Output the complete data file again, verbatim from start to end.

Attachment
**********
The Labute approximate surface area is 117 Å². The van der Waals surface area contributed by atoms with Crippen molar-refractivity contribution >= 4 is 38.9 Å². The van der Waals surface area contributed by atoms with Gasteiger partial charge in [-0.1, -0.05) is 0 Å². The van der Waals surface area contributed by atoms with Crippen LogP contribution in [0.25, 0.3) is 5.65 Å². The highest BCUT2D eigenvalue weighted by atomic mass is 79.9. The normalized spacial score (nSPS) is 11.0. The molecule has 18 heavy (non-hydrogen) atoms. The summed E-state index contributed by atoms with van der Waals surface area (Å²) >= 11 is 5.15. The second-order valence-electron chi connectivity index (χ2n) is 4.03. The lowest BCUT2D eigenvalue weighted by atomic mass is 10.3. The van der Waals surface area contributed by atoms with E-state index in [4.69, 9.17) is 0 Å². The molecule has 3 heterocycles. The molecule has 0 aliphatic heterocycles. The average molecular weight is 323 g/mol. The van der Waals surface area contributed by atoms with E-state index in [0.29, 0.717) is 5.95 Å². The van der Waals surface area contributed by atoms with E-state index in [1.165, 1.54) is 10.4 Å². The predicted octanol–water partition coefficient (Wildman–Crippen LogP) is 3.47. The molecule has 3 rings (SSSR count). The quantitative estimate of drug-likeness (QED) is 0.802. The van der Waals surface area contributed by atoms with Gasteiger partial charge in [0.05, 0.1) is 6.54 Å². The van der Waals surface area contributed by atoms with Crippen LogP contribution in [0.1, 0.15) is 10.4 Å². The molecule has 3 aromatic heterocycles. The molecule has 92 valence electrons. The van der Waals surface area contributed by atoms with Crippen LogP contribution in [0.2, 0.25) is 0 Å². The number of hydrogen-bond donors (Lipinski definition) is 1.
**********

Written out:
The Labute approximate surface area is 117 Å². The van der Waals surface area contributed by atoms with Crippen molar-refractivity contribution >= 4 is 38.9 Å². The van der Waals surface area contributed by atoms with Gasteiger partial charge in [-0.1, -0.05) is 0 Å². The van der Waals surface area contributed by atoms with Crippen LogP contribution in [0.25, 0.3) is 5.65 Å². The highest BCUT2D eigenvalue weighted by atomic mass is 79.9. The normalized spacial score (nSPS) is 11.0. The molecule has 18 heavy (non-hydrogen) atoms. The summed E-state index contributed by atoms with van der Waals surface area (Å²) >= 11 is 5.15. The second-order valence-electron chi connectivity index (χ2n) is 4.03. The lowest BCUT2D eigenvalue weighted by atomic mass is 10.3. The van der Waals surface area contributed by atoms with E-state index in [4.69, 9.17) is 0 Å². The molecule has 3 heterocycles. The molecule has 0 aliphatic heterocycles. The average molecular weight is 323 g/mol. The van der Waals surface area contributed by atoms with E-state index in [0.29, 0.717) is 5.95 Å². The van der Waals surface area contributed by atoms with E-state index in [1.165, 1.54) is 10.4 Å². The predicted octanol–water partition coefficient (Wildman–Crippen LogP) is 3.47. The molecule has 3 rings (SSSR count). The quantitative estimate of drug-likeness (QED) is 0.802. The van der Waals surface area contributed by atoms with Gasteiger partial charge in [0.05, 0.1) is 6.54 Å². The van der Waals surface area contributed by atoms with Crippen LogP contribution in [0.1, 0.15) is 10.4 Å². The molecule has 3 aromatic heterocycles. The molecule has 92 valence electrons. The van der Waals surface area contributed by atoms with Crippen LogP contribution in [0.2, 0.25) is 0 Å². The number of hydrogen-bond donors (Lipinski definition) is 1.